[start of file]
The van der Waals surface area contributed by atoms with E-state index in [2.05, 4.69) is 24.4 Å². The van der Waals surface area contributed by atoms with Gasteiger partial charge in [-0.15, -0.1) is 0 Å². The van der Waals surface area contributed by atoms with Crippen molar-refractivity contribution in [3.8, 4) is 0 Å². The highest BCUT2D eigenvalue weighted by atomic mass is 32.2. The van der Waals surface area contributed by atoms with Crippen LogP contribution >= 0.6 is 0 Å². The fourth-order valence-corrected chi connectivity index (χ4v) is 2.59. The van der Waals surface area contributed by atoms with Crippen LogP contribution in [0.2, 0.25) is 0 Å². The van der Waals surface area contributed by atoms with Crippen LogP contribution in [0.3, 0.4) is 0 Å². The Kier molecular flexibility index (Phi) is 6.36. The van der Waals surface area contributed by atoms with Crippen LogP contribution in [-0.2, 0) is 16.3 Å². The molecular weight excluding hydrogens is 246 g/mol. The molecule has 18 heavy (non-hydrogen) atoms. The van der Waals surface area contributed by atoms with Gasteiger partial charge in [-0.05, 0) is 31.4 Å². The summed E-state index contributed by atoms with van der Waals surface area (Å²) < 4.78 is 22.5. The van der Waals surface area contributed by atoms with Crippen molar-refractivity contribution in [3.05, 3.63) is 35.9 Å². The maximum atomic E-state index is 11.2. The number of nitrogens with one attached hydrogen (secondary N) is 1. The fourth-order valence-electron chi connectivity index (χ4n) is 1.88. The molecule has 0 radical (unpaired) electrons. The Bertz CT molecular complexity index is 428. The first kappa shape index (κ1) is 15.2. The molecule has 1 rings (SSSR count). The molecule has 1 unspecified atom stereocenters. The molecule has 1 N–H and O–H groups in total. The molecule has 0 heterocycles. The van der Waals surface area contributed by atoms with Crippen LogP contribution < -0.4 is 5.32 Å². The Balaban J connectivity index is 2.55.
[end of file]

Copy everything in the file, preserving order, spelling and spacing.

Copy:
The van der Waals surface area contributed by atoms with E-state index in [2.05, 4.69) is 24.4 Å². The van der Waals surface area contributed by atoms with Gasteiger partial charge in [-0.15, -0.1) is 0 Å². The van der Waals surface area contributed by atoms with Crippen molar-refractivity contribution in [3.8, 4) is 0 Å². The highest BCUT2D eigenvalue weighted by atomic mass is 32.2. The van der Waals surface area contributed by atoms with Crippen LogP contribution >= 0.6 is 0 Å². The fourth-order valence-corrected chi connectivity index (χ4v) is 2.59. The van der Waals surface area contributed by atoms with Crippen LogP contribution in [0.2, 0.25) is 0 Å². The van der Waals surface area contributed by atoms with Crippen LogP contribution in [0.3, 0.4) is 0 Å². The Kier molecular flexibility index (Phi) is 6.36. The van der Waals surface area contributed by atoms with Crippen LogP contribution in [-0.2, 0) is 16.3 Å². The molecular weight excluding hydrogens is 246 g/mol. The molecule has 18 heavy (non-hydrogen) atoms. The van der Waals surface area contributed by atoms with Gasteiger partial charge in [-0.05, 0) is 31.4 Å². The summed E-state index contributed by atoms with van der Waals surface area (Å²) < 4.78 is 22.5. The van der Waals surface area contributed by atoms with Crippen molar-refractivity contribution in [3.05, 3.63) is 35.9 Å². The maximum atomic E-state index is 11.2. The number of nitrogens with one attached hydrogen (secondary N) is 1. The fourth-order valence-electron chi connectivity index (χ4n) is 1.88. The molecule has 0 radical (unpaired) electrons. The Bertz CT molecular complexity index is 428. The first kappa shape index (κ1) is 15.2. The molecule has 1 rings (SSSR count). The molecule has 1 unspecified atom stereocenters. The molecule has 1 N–H and O–H groups in total. The molecule has 0 heterocycles. The van der Waals surface area contributed by atoms with Crippen LogP contribution < -0.4 is 5.32 Å². The Balaban J connectivity index is 2.55.